Author and former journalist Carmine Gallo has been studying how Apple Stores operate. His research has uncovered a fascinating procedure designed to entice customers to physically touch the products: In the mornings store staffers use an iPhone leveling app called "Simply Angle" to precisely set each laptop's screen at 70°—purposely an "off" angle that is not ideal for viewing, so that a customer will touch the screen to adjust it.
That simple act—reaching out to touch, and manipulate, the object with one's own hands—is meant to kick off a relationship with the object. You touch it. You physically come into contact with it. And eventually, the thinking goes, when you see how easy and pleasant it is to use, you will want to own it.
The same is true of how the iPad is displayed. As Gallo explains in a Forbes article,
The first time I brought my two young daughters into an Apple Store, a sales associate (Apple calls them 'specialists'), encouraged my girls to touch and play with an iPad. Once he showed them how to use a Disney Princess coloring app, it was over. My girls didn't want to leave and to this day they want to go to the Apple Store every time we visit the mall. The Apple Store made a connection with my daughters because they made it easy for them to touch the products, encouraged them to do so, and let them play with the products for as long as they wanted.
Walk into a 'big box' retailer and you often find the opposite scenario. The devices are turned off and the screens are black. It should be no surprise that some of these retailers like Best Buy are in financial trouble and looking for ways to improve the customer experience. They might start by visiting an Apple Store. As I was writing this column, I realized that my daughters have never asked me to take them to Best Buy even though I've purchased items for them at the store several times. But they want to return to the Apple Store just to play with the devices. You see, Apple has learned what many other businesses are just beginning to figure out—make it fun for people to connect with your product using all their senses.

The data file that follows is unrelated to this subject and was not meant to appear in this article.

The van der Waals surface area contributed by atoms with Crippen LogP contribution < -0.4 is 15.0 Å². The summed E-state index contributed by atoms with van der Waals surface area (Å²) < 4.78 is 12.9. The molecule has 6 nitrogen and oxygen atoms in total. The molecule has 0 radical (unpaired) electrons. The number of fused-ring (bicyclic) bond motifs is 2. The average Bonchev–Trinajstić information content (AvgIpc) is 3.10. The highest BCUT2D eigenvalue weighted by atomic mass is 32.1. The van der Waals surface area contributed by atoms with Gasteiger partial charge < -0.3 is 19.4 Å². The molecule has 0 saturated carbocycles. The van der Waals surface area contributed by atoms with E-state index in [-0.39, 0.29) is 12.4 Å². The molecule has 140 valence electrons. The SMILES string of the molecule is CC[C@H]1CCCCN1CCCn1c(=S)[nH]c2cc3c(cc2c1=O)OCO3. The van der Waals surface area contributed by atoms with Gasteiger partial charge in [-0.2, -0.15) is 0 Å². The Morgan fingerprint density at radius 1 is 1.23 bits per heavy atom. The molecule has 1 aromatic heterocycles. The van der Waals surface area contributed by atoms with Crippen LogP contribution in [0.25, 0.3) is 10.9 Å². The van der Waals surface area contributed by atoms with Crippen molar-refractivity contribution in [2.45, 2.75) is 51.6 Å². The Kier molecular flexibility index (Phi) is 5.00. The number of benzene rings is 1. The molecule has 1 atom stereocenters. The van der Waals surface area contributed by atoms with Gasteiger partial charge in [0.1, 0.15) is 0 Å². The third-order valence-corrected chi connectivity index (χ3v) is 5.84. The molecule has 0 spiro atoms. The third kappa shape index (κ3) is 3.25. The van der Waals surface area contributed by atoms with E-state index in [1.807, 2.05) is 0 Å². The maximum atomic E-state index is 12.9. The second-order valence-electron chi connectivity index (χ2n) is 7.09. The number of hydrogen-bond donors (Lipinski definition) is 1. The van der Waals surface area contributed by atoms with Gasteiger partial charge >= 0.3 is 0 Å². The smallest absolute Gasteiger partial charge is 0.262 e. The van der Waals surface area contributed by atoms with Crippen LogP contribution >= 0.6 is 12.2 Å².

In the following video Gallo explains, among other things, an interesting paradox: Apple Stores are successful at selling things in part because they are not designed to sell things.
It all makes sense when you think about Apple's philosophy. They do not design things to compete with other products. Instead hey look at areas where people need some type of technological assistance, then design products to meet those needs with a minimum of technological hassle. They design experiences. And good experiences often start with physical touch.